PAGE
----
7. Economize your time. Accomplish tasks with less waste. Don’t take hours to plan and write a simple article when a few moments are all you need. The fewer steps involved to complete a task, the better. Work at improving efficiency by shaving minutes or even seconds off routine duties. Be on the lookout for overlap, excessive handling, unnecessary steps and duplication of work. Soon you’ll be transformed into a lean, mean, well-oiled writing machine.
8. Mix-up your writing tasks to avoid burnout. Instead of planning to spend an 8-hour day on two 4-hour writing sessions, break it up into 30-minute or 60-minute writing periods with rest periods in between. During your writing sessions, focus on getting your words on the page. Combine tasks like researching and outlining with actual writing. Don’t try to cram too much of one task into a single day. Mix it up and you’ll feel a stronger sense of accomplishment and be less drained at the end of the day.
9. Decide to be a more effective manager of your time, starting today. Others will soon notice your ability to get things done. You’ll be appreciated more and you’ll have more time to take advantage of the things you really enjoy. Focus is the key. When it’s time to roll up your sleeves and get down to it – do so with 100% concentration and effort. Do that and you’ll be surprised at the effect it has on your productivity.
10. Slash your time allowance. If you only had half a day to complete a full day of work, how would you fare? What would you do? What must be done first? What could be delegated to others, or put off until later? When you’ve suddenly got less time in which to perform, you’re literally forced into a higher level of efficiency. Quick planning can make a big difference. Work smart and you can get any assignment done in half the time.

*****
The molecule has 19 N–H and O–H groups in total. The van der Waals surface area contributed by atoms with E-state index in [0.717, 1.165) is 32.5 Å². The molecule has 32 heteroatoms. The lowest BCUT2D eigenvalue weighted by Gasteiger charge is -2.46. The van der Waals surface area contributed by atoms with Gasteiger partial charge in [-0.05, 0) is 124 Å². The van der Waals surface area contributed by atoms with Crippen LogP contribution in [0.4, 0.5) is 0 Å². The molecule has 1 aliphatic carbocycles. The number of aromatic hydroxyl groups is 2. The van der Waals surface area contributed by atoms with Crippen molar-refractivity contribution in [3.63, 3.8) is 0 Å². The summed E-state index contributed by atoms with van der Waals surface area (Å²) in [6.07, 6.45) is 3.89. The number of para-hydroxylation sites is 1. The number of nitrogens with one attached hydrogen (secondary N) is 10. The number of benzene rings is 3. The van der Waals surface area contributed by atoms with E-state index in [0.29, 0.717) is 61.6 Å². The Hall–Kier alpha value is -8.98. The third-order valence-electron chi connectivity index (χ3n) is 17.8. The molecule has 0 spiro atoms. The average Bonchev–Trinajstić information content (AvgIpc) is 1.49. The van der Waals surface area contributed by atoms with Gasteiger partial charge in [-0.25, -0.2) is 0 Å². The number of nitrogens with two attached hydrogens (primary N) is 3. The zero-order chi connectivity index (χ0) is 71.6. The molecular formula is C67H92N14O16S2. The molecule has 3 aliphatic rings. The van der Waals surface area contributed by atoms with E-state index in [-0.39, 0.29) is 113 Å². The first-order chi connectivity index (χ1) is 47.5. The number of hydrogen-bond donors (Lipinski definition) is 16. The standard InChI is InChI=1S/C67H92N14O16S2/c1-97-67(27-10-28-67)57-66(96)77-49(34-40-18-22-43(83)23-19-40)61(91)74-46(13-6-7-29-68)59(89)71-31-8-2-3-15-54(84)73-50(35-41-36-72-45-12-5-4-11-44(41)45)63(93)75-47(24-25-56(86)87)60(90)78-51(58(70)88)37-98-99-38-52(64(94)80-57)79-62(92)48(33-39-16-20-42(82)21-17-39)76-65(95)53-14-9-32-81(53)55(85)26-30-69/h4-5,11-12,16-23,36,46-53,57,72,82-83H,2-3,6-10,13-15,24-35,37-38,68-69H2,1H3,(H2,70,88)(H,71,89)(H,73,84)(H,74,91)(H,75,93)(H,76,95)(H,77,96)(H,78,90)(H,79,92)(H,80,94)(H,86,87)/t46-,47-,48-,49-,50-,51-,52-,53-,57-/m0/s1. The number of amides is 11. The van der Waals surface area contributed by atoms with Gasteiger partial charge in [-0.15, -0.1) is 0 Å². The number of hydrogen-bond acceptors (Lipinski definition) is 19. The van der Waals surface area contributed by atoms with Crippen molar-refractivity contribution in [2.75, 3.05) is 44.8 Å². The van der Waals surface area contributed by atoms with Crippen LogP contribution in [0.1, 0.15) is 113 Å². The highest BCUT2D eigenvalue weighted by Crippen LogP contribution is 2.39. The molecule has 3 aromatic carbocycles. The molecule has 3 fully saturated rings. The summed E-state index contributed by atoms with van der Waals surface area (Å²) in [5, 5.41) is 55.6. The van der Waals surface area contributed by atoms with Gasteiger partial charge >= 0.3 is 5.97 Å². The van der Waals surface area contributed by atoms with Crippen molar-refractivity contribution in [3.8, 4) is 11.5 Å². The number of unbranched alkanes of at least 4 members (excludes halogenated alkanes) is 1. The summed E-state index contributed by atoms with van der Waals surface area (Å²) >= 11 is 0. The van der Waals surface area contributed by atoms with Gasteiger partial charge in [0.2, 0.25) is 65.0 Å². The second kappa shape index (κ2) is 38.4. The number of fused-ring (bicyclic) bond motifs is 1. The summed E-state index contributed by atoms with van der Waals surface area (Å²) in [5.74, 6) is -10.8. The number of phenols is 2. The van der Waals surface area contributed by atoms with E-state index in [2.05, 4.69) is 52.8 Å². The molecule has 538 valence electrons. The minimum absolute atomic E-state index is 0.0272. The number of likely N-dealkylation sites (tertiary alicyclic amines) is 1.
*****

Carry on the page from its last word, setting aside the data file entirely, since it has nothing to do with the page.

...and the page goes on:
11. Stick to a planned schedule. While it’s inevitable that distractions happen, you cannot allow yourself to get sidetracked. Genuine emergencies aside, when an interruption occurs, acknowledge it, capture the significant details, and then
set it aside for later. Go back to taking the action you were taking before the distraction happened. Stay true to your plan as best you can. After you’ve completed your important writing tasks for the day — then and only then should you go back to
the notes you made earlier and deal with the issue of the interruption. In this way, you stay in control of your day, rather than letting others control you.
12. Stop the leaks. Pay particular attention to those seemingly small segments that are nothing but wasted time during what should be productive hours. Five or ten minutes here and there seems innocent enough. But over the years, these down times
add up to many hours, days and weeks that could have been better invested in advancing your writing and your business or career. Become a more active observer and stop those time leaks as you spot them.
For Part Three, click here.
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